Bush Admin. Warns Venezuela to Stop Harassing U.S. Ambassador

The Bush administration may severely restrict the movements of Venezuela's ambassador if pro-government activists in Venezuela engage in any more "thuggish" activities against U.S. Ambassador William Brownfield, a spokesman said Monday.

There have been four incidents of harassment directed at Brownfield in recent weeks, including one last Friday when his convoy was pelted with eggs, tomatoes and other food. The convoy was also pummeled by motorcyclists during a miles-long chase through Caracas.

"If we see an incident like this again, I think that there are going to be serious diplomatic consequences between our two countries. And I think that the Venezuelan ambassador might find his ability to move around the United States severely restricted," State Department spokesman Sean McCormack said.

Another official said the administration may take steps to prevent Ambassador Bernardo Alvarez from leaving the grounds of his residence here. The official asked not to be identified because the issue is still under study.

The residence is located in the western part of Washington in the embassy row area.

McCormack expressed hope that retaliatory measures won't be necessary.

"We don't want it to get to that point," he said. "We want Venezuela to fulfill its obligations under the Vienna Convention to help provide protection for our diplomats there."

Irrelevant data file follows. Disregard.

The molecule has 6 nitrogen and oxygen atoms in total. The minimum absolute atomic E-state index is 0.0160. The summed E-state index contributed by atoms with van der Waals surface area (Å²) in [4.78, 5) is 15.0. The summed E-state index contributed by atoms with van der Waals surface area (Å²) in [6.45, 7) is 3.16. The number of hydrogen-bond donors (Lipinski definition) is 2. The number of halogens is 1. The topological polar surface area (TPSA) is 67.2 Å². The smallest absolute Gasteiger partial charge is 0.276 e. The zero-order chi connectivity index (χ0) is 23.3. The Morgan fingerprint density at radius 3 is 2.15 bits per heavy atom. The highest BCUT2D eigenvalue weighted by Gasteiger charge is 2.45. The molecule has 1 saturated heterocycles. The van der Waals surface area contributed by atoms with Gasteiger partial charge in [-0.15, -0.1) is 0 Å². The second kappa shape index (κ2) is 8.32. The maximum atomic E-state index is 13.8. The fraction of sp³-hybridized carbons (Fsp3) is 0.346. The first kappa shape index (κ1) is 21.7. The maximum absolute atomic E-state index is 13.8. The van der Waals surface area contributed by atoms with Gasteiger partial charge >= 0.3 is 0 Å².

He reaffirmed the U.S. view that the harassment of Brownfield was not a spontaneous act but was planned by government officials.

Friday's incident occurred when Brownfield was at a stadium in Caracas to deliver baseball equipment to underprivileged youngsters.

On Sunday, Venezuelan President Hugo Chavez threatened to expel Brownfield, accusing him of repeatedly engaging in provocative behavior.

McCormack withheld comment on the personal attacks Chavez delivered against President Bush. Among other disparaging remarks, Chavez said Bush was genocidal.

I'm just not going to take the bait on this," he said, adding that the United States is still seeking good relations with Venezuela.